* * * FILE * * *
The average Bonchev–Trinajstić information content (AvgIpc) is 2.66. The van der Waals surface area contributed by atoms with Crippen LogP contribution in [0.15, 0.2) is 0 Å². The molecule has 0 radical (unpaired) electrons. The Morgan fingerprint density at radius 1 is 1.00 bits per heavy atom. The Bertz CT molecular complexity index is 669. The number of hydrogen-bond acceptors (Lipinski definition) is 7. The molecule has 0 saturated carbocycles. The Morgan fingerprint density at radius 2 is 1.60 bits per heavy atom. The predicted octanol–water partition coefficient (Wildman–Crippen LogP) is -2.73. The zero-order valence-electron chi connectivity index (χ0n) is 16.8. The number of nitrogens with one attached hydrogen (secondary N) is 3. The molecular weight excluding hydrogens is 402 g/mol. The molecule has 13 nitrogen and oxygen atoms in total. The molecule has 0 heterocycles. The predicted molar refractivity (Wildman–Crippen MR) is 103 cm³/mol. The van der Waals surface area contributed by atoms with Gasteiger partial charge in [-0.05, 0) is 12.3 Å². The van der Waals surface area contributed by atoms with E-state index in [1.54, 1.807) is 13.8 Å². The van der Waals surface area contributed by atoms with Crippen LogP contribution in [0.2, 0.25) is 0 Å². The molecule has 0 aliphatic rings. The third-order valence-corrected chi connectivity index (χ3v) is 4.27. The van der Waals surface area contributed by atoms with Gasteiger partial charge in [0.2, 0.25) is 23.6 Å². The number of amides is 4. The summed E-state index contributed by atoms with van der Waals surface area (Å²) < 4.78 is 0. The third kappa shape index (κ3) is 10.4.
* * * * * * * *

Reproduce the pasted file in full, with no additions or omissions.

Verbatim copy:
The average Bonchev–Trinajstić information content (AvgIpc) is 2.66. The van der Waals surface area contributed by atoms with Crippen LogP contribution in [0.15, 0.2) is 0 Å². The molecule has 0 radical (unpaired) electrons. The Morgan fingerprint density at radius 1 is 1.00 bits per heavy atom. The Bertz CT molecular complexity index is 669. The number of hydrogen-bond acceptors (Lipinski definition) is 7. The molecule has 0 saturated carbocycles. The Morgan fingerprint density at radius 2 is 1.60 bits per heavy atom. The predicted octanol–water partition coefficient (Wildman–Crippen LogP) is -2.73. The zero-order valence-electron chi connectivity index (χ0n) is 16.8. The number of nitrogens with one attached hydrogen (secondary N) is 3. The molecular weight excluding hydrogens is 402 g/mol. The molecule has 13 nitrogen and oxygen atoms in total. The molecule has 0 heterocycles. The predicted molar refractivity (Wildman–Crippen MR) is 103 cm³/mol. The van der Waals surface area contributed by atoms with Gasteiger partial charge in [-0.05, 0) is 12.3 Å². The van der Waals surface area contributed by atoms with E-state index in [1.54, 1.807) is 13.8 Å². The van der Waals surface area contributed by atoms with Crippen LogP contribution in [0.2, 0.25) is 0 Å². The molecule has 0 aliphatic rings. The third-order valence-corrected chi connectivity index (χ3v) is 4.27. The van der Waals surface area contributed by atoms with Gasteiger partial charge in [0.2, 0.25) is 23.6 Å². The number of amides is 4. The summed E-state index contributed by atoms with van der Waals surface area (Å²) < 4.78 is 0. The third kappa shape index (κ3) is 10.4.